8. Speaking of general managers, I found an interesting stat regarding Chicago Bears G.M. Jerry Angelo, who used to work in Tampa Bay's front office. Did you know the Bears produced just a 29-35 record in Angelo's first four seasons in Chicago? 

In addition, the Bears posted three losing seasons during that four-year span. Some wanted Angelo fired after the 2004 season. Can you imagine if those critics had received their wish? 

Perhaps the Bears wouldn't have gone 11-5 and 13-3 over the 2005 and 2006 seasons, respectively. The '06 season included Chicago's Super Bowl appearance vs. Indianapolis. It just goes to show you that sometimes it takes time and patience to build a good team in the NFL.

9. Tampa Bay has returned 1,851 kickoffs without ever scoring a touchdown during the regular season. No disprespect to wide receiver Michael Spurlock, but I just don't see him putting an end to this dreadful streak this season. The Bucs, who are averaging just 23.3 yards per kickoff return in 2007, need to find a dangerous and explosive return specialist in 2008.

10. After further review, it doesn't look like Tampa Bay is going to miss running back Cadillac Williams as much as some people, including myself, first thought. Even without Williams, a former first-round draft pick and the 2005 NFL Rookie of the Year, the Bucs' ground game currently ranks 16th and is averaging 113 yards per game.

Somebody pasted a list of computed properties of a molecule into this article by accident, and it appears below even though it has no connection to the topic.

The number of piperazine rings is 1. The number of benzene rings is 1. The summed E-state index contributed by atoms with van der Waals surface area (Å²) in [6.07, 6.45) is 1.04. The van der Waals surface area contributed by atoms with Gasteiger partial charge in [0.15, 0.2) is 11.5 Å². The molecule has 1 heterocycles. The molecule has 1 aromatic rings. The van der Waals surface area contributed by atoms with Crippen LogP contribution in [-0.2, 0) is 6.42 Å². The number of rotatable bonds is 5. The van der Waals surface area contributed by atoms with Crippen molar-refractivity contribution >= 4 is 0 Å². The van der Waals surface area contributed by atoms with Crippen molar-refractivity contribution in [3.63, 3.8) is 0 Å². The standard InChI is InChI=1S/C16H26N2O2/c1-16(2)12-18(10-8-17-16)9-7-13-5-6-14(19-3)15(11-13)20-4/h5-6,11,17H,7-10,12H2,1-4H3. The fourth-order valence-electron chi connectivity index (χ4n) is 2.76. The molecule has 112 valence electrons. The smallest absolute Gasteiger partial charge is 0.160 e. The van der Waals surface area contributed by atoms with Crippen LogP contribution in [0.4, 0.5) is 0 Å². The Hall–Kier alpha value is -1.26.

For inquiring minds that want to know, the highest Tampa Bay's running game has ever ranked at the end of a season under Gruden was 14th, which was Williams' rookie season. Running back Earnest Graham has been a pleasant surprise, carrying the ball 116 times for 454 yards (3.9 avg.) and four touchdowns and catching 26 passes for 176 yards. 

The good news is Tampa Bay's running game should improve with the return of a healthy Michael Pittman and the presence of Michael Bennett, who is making some headway in Jon Gruden's playbook. Not only could Tampa Bay be without Williams in 2008 due to the rehab associated with a torn patellar tendon, Pittman and Bennett are scheduled to become unrestricted free agents next year. 

While this position is far from unsettled for the 2008 season, Tampa Bay's current stable of running backs appear to be good enough to get the job done in 2007.